Wolbachia spread dynamics in multi-regimes of environmental conditions
Publication date: Available online 16 November 2018
Source: Journal of Theoretical Biology
Author(s): Linchao Hu, Mugen Huang, Moxun Tang, Jianshe Yu, Bo Zheng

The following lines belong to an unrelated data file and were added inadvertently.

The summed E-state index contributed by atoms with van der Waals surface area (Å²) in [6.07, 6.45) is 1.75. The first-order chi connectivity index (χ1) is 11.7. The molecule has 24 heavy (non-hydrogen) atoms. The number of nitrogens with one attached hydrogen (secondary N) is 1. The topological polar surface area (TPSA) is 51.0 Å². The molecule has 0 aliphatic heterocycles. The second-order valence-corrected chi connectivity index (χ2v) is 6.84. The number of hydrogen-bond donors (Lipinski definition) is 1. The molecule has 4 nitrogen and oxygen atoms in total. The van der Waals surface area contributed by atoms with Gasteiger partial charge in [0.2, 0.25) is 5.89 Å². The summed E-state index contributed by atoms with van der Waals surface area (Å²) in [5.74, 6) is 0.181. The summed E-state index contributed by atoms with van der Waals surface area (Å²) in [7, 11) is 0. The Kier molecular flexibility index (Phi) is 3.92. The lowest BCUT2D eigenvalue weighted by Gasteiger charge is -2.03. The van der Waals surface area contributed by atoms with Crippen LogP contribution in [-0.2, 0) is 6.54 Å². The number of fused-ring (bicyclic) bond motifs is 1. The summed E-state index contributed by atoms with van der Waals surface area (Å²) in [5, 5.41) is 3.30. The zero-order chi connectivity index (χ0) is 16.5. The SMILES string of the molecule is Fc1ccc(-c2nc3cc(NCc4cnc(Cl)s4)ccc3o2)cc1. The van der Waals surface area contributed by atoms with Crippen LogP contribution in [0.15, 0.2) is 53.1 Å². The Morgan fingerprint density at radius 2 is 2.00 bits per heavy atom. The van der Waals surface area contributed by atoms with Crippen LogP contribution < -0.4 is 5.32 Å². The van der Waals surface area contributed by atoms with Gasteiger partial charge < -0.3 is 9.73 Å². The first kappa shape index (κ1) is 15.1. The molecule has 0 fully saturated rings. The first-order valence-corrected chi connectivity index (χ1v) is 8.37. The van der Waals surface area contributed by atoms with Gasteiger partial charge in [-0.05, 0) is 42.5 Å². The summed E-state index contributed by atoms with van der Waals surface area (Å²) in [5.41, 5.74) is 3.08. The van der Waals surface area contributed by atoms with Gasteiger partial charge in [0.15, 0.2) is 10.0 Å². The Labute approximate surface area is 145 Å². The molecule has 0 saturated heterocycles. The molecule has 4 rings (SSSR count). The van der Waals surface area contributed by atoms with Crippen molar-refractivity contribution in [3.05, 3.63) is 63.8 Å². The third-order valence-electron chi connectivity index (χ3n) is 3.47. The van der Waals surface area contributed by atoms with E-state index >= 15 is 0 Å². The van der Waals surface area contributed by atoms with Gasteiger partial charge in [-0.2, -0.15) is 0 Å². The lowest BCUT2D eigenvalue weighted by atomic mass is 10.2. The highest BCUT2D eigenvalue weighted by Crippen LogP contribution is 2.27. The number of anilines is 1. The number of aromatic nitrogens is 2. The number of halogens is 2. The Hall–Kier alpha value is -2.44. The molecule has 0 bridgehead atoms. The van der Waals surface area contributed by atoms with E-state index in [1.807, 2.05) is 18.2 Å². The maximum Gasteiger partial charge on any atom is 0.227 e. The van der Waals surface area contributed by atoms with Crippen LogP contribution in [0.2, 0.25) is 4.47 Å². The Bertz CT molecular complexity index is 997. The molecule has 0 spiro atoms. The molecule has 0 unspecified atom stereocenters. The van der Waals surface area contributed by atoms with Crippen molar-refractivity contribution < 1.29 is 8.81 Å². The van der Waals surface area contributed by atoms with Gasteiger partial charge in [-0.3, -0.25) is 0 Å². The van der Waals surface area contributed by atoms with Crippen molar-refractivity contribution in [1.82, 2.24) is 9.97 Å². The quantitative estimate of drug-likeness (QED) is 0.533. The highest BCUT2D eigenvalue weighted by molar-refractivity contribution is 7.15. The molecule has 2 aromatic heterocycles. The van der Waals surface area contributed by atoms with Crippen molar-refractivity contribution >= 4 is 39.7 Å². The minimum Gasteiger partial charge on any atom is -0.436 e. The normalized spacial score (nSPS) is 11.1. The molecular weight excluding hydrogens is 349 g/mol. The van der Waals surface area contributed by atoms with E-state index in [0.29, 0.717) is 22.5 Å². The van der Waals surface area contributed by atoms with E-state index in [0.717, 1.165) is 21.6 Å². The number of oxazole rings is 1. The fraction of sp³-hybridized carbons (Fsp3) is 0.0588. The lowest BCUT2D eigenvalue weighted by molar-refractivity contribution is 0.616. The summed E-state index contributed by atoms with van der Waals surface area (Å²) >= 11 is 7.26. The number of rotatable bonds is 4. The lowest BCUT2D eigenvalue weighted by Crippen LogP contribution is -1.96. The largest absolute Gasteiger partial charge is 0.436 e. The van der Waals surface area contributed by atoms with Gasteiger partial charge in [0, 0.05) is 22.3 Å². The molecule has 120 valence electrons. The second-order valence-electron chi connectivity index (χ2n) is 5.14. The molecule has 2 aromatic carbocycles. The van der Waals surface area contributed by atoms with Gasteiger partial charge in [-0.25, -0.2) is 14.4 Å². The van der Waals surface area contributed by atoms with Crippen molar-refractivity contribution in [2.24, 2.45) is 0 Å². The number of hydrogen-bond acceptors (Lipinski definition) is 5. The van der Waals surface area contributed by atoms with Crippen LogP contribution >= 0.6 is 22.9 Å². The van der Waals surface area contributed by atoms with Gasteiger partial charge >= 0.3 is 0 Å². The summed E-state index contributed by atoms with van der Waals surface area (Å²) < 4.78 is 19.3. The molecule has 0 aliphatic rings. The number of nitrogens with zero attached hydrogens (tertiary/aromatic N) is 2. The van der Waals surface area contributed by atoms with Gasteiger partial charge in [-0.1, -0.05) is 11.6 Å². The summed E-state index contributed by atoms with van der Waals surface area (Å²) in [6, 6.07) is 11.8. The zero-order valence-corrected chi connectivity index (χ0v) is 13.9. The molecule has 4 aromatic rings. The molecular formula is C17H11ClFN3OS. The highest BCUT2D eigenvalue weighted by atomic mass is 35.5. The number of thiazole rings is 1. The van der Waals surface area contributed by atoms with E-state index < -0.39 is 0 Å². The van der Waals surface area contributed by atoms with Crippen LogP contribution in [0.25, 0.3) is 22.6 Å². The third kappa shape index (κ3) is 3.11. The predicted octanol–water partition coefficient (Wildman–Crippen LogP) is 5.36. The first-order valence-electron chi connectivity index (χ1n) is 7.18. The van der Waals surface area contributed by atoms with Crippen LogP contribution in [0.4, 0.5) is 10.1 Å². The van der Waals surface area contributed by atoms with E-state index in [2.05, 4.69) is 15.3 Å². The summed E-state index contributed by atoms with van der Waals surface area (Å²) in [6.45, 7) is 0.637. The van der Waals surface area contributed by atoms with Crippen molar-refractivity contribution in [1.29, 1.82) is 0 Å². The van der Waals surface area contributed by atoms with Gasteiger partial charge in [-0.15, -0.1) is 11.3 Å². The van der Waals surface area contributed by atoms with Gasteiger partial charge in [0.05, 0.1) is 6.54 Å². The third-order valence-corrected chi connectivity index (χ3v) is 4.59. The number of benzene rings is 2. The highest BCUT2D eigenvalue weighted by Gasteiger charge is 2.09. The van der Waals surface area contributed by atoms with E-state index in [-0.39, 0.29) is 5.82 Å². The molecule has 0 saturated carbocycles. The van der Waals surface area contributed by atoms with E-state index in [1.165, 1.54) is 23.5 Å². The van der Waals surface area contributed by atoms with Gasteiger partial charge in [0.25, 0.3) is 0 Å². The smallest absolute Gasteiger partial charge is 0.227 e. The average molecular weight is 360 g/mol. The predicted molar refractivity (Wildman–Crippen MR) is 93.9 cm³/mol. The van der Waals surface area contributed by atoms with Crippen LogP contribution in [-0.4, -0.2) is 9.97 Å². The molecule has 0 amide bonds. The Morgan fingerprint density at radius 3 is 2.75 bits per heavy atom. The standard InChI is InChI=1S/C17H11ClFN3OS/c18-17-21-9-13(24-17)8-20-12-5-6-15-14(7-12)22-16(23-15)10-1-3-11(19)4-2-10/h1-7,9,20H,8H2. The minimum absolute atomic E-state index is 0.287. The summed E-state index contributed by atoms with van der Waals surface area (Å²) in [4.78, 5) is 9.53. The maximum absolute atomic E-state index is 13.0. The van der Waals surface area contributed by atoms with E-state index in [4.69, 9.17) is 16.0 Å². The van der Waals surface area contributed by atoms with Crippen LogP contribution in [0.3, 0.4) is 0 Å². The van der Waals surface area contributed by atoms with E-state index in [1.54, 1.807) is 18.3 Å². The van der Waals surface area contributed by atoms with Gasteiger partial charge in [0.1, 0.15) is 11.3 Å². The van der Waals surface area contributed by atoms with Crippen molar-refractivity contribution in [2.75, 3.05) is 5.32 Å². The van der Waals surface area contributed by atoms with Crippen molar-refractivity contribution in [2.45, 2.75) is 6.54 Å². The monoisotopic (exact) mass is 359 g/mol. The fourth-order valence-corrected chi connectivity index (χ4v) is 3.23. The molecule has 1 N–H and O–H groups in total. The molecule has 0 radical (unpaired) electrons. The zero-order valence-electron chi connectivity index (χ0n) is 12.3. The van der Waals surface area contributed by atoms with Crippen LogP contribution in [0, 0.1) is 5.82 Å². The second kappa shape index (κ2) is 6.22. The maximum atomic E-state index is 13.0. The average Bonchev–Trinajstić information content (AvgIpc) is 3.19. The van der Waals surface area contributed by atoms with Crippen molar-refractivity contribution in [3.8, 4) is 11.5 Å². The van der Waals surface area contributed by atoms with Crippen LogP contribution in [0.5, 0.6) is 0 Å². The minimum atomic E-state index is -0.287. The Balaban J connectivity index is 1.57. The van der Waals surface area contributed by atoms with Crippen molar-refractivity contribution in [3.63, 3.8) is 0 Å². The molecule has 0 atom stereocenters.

Mosquito-borne diseases such as dengue fever and Zika kill more than 700,000 people each year in the world. A novel strategy to control these diseases employs the bacterium Wolbachia whose infection in mosquitoes blocks virus replication. The prerequisite for this measure is to release Wolbachia -infected mosquitoes to replace wild population. Due to the fluctuation of environmental conditions for mosquito growth, we develop and analyze a model of differential equations with parameters randomly changing over multiple environmental regimes. By comparing the dynamics between the stochastic system and constructed auxiliary systems, combined with other techniques, we provide sharp estimates on the threshold releasing level for Wolbachia fixation. We define the alarm period of disease transmission to measure the risk of mosquito-borne diseases. Our numerical simulations suggest that more frequent inter-regime transitions help reduce the alarm period, and the disease transmission is more sensitive to the average climatic conditions than the number of sub-regimes over a given time period. Further numerical examples also indicate that the reduction in the waiting time to suppress 95% of wild population is more evident when the releasing amount is increased up to a double of the wild population.